Harvard University’s governing board pulls degrees for 13 pro-Palestinian student protestors

CAMBRIDGE, Mass. — Thirteen students who participated in the three-week-long pro-Palestine encampment in Harvard Yard will not receive their diplomas alongside their classmates after Harvard University’s governing body rejected a motion that would allow them to graduate.

The Harvard Corporation, the university’s governing body, said Wednesday the 13 students will be able to participate in the ceremony but will not receive their degrees, citing the Harvard College handbook.

“Today, we have voted to confer 1,539 degrees to Harvard College students in good standing. Because the students included as the result of Monday’s amendment are not in good standing, we cannot responsibly vote to award them degrees at this time,” the Harvard Corporation stated on the school’s website.

The announcement came two days after Harvard’s Faculty of Arts and Sciences voted to allow the 13 students currently suspended or on probation their degrees.

According to the Boston Globe, 115 faculty members gathered for the vote to approve the list of graduating seniors, adding an amendment for the 13 students not in good standing.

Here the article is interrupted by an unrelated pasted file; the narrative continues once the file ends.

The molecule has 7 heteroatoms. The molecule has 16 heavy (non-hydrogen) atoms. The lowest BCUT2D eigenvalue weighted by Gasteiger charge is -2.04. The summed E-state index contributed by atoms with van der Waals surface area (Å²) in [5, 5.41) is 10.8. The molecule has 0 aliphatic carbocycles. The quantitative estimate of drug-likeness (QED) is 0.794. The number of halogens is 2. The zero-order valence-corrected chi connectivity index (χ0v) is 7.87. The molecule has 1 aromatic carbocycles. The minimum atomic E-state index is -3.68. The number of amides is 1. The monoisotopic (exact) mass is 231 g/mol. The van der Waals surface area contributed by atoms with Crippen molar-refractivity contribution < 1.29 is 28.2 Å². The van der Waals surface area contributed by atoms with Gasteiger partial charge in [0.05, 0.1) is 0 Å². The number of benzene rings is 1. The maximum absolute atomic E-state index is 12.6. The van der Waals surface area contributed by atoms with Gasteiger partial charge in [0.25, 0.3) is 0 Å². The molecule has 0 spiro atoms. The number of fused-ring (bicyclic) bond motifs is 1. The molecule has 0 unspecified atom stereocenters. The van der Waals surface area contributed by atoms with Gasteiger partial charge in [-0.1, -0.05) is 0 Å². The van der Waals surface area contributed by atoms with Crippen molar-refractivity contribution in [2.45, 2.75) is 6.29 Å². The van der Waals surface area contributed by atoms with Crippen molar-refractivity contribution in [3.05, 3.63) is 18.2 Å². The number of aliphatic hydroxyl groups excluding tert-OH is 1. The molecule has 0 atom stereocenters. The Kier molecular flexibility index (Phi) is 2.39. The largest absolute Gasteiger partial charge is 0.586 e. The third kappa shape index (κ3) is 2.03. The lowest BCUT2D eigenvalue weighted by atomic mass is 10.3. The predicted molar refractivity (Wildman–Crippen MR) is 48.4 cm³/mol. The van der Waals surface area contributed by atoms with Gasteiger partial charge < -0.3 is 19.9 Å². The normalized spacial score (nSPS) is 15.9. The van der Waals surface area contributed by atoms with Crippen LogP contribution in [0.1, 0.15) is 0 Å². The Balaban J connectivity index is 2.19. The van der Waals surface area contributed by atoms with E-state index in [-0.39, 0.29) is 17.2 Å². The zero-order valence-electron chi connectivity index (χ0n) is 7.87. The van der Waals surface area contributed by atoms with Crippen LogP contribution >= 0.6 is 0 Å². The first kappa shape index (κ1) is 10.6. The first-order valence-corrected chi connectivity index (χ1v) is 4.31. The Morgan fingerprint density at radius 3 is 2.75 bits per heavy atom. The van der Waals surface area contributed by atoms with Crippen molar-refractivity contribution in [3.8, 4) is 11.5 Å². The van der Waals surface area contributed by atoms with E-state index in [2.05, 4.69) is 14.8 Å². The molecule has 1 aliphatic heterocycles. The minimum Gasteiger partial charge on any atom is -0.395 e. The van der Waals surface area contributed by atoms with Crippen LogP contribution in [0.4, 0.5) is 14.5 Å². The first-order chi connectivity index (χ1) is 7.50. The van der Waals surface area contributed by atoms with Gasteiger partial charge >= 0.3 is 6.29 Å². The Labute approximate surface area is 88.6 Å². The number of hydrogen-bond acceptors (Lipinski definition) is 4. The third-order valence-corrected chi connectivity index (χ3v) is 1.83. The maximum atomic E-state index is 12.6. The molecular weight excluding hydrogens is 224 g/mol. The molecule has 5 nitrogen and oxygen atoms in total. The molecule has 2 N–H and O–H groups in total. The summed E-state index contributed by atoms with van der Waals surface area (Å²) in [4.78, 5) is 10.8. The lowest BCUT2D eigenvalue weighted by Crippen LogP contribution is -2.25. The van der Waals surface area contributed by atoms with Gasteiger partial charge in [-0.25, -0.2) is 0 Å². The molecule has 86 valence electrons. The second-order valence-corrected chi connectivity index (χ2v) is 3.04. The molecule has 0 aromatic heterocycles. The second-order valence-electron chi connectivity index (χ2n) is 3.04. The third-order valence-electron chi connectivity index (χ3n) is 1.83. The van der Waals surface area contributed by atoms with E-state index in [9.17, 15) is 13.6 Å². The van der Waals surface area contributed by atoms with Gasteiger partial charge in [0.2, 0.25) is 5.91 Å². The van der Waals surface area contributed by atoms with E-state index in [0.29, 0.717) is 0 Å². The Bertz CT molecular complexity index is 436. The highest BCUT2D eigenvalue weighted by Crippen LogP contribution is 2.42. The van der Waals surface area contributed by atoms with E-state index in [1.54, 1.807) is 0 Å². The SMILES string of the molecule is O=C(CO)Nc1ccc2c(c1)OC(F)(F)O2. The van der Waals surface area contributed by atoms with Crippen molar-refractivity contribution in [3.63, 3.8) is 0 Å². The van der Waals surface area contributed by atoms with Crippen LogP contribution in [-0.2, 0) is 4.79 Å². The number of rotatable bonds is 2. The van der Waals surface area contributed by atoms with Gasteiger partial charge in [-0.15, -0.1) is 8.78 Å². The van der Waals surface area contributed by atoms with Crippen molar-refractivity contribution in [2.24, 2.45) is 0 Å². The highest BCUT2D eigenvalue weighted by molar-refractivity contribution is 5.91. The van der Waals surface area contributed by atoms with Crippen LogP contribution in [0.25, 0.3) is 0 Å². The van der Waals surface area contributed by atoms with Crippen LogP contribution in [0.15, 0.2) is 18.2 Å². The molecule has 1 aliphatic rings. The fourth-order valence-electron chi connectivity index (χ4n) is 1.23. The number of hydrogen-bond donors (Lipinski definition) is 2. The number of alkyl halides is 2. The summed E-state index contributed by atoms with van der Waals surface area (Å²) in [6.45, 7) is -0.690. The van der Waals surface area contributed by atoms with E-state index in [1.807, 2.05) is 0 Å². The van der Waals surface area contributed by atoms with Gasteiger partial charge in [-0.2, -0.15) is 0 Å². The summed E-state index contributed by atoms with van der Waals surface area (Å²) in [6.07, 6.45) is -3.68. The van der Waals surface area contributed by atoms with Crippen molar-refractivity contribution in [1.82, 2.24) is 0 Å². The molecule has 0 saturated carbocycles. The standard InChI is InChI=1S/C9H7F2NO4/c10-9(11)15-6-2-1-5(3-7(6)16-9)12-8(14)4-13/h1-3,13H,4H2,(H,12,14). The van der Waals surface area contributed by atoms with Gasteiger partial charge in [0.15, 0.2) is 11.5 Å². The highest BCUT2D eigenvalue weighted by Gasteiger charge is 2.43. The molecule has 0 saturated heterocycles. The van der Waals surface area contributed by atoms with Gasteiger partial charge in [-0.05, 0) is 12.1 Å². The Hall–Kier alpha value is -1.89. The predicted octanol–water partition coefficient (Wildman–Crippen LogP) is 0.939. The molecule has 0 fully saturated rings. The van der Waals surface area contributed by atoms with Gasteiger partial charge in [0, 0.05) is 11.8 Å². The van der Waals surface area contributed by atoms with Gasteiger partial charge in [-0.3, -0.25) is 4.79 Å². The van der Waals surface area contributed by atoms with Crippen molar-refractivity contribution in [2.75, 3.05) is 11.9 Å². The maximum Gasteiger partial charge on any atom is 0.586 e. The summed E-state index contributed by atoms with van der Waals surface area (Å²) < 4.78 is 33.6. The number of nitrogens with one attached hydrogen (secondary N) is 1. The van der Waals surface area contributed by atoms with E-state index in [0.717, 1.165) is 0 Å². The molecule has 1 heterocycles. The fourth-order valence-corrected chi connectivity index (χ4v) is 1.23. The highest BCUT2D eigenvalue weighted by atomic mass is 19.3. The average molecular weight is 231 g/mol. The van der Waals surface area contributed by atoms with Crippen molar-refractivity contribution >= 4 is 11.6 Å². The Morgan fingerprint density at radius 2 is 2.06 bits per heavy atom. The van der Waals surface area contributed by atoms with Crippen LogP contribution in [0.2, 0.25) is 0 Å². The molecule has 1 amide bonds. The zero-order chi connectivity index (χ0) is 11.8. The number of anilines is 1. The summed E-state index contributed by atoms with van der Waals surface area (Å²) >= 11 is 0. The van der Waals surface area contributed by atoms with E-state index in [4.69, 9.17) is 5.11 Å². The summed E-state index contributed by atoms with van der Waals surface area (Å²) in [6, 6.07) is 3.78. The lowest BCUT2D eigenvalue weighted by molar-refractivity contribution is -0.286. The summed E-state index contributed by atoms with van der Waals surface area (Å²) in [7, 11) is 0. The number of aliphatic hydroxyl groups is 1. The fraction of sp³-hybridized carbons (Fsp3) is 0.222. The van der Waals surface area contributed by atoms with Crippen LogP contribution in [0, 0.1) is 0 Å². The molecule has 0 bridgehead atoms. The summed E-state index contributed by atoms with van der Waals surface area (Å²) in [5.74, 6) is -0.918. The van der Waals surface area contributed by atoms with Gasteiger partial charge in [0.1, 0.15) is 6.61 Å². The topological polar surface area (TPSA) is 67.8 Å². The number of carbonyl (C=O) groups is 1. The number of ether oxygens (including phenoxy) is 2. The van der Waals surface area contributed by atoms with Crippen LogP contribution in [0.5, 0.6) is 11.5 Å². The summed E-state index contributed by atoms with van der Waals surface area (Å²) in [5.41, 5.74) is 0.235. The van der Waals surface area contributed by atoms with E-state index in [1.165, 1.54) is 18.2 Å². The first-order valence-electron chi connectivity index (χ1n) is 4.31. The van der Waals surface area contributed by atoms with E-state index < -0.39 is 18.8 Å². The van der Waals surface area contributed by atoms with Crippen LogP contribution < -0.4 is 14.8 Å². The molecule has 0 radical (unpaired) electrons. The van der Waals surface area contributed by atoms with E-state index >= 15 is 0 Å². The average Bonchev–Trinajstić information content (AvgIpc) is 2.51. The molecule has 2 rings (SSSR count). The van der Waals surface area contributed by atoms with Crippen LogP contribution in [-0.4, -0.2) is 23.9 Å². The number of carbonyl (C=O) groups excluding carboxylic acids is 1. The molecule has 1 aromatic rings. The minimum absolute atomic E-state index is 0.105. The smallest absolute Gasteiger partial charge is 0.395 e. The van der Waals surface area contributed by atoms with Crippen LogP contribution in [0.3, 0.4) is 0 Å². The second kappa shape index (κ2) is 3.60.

“Each of these students has been found by the College’s Administrative Board—the body established by the FAS faculty to investigate and adjudicate disciplinary matters—to have violated the University’s policies by their conduct during their participation in the recent encampment in Harvard Yard,” the statement from the Presidents and Fellows of Harvard reads. “We respect each faculty’s responsibility to determine appropriate discipline for its students. Monday’s faculty vote did not, however, revisit these disciplinary rulings, did not purport to engage in the individualized assessment of each case that would ordinarily be required to do so, and, most importantly, did not claim to restore the students to good standing.”

On Sunday, anti-Israel protesters marched from Harvard to the home of interim president Alan Garber for the second time. They are upset that students who participated in the three-week-long encampment are being disciplined.

Harvard’s Administrative Board had previously suspended 5 students, placed 20 on probation and blocked 14 seniors from receiving degrees

“We understand that the inability to graduate is consequential for students and their families,” the governing board said. “We fully support the Faculty of Arts and Sciences’ stated intention to provide expedited review, at this time, of eligible requests for reconsideration or appeal. We will consider conferral of degrees promptly if, following the completion of all FAS processes, a student becomes eligible to receive a degree.”

Harvard’s graduation will take place Thursday morning.

This is a developing story. Check back for updates as more information becomes available.

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